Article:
Roobois Tea Milk Tart
- For the pastry:
- Cake flour: 500g
- Cream of tartare: 7.5ml
- Butter: 500g
- Ice water: 200ml
- Pinch of salt
- For the milk tart filling:
- Milk: 500ml
- Cinnamon finger: 1
- Whole zest of one orange
- Rooibos tea bags: 6
- Sugar: 60ml
- Cake flour: 45ml
- Corn flour: 15ml
- Pinch of salt
- Butter: 30ml
- Eggs, separated: 3
- Cinnamon sugar to serve
- For the pastry: Sift the flour, cream of tartare and salt into a food processor.
- Cube the butter and add to the flour mixture.
- Pulse the butter into the flour, slowly add the water until the pastry comes together.
- Wrap and put into the fridge to rest for at least 2 hours.
- For the milk tart filling: Pre-heat the oven to 200ºC.
- On a lightly floured surface, roll out the pastry quite thinly and line a 25cm tart tin.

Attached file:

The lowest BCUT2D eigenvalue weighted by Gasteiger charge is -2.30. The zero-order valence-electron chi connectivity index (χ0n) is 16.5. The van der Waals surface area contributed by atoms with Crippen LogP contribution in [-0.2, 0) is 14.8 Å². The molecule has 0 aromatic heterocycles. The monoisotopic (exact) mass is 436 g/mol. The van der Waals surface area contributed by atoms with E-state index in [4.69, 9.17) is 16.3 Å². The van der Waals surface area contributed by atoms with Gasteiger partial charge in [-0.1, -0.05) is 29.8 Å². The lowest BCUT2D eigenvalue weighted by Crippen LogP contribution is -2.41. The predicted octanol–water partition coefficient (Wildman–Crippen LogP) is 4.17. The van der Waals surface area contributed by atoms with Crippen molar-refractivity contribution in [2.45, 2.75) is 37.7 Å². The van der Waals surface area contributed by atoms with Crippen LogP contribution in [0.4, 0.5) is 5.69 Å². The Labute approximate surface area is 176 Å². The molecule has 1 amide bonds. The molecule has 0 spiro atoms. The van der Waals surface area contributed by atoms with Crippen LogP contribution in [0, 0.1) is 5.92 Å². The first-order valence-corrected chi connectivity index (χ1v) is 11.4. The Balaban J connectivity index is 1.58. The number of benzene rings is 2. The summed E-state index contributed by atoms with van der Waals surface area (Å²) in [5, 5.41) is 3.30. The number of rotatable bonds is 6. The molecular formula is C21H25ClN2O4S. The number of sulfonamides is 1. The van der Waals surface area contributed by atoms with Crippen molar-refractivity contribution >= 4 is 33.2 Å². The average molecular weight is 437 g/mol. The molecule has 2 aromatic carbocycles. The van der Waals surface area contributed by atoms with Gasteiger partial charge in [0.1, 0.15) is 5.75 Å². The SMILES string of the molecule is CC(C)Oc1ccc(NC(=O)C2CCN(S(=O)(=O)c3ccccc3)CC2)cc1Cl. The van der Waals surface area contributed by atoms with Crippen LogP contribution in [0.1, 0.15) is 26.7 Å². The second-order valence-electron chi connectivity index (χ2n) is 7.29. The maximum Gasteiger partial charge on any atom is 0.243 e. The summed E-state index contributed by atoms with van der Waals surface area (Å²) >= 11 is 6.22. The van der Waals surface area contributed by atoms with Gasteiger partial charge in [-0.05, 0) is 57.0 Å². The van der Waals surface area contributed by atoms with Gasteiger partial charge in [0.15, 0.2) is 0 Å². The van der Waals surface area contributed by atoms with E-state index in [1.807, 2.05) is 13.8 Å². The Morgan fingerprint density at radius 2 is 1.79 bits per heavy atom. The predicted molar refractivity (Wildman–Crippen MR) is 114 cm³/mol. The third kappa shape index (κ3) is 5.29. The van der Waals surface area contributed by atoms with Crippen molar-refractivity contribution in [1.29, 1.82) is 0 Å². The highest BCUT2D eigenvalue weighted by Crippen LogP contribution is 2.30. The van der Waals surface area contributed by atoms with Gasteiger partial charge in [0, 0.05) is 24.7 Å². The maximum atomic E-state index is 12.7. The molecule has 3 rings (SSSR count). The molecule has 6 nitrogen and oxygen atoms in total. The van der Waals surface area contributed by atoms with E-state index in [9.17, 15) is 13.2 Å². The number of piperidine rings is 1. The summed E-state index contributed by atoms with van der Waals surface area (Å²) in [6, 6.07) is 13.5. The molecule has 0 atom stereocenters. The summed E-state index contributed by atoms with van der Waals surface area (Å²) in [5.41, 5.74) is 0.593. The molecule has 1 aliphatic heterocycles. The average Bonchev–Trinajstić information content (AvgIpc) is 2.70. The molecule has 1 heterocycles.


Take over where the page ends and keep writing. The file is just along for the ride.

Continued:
- To make the filling, bring the milk, cinnamon, orange zest and Rooibos to the boil and put aside to cool down for 30 minutes.
- Mix the sugar, flour, corn flour, egg yolks and salt together in a mixing bowl. Slowly strain the milk into the mixture and mix well.
- Cook over a low heat until the mixture thickens.
- Take off the heat and stir in the butter.
- Whip egg white to soft peak stage and fold into cooked mixture. Spoon mixture into a tart case and bake for approximately 15 minutes. Turn the oven down to 180ºC for another 10 minutes.
- Allow to cool slightly, dust with cinnamon sugar and serve.
Recipe © Bushmans Kloof, South Africa | https://www.bushmanskloof.co.za/
Nestled deep in the Cederberg Mountains is Bushmans Kloof Wilderness Reserve and Wellness Retreat.
Set within 7,000 hectares of flora and fauna, the property is home to crystal-clear waterfalls and the world’s largest outdoor gallery, with over 130 ancient rock art sites dating back 10,000 years which has earned it a South African National Heritage Site accreditation.
Much of the food is grown on site at Bushmans Kloof with the organic garden creating an authentic farm to fork feel. This Roobois milk heart utilises the tea which is indigenous to the region and is most probably stocked in the cupboards of self-isolators the world over.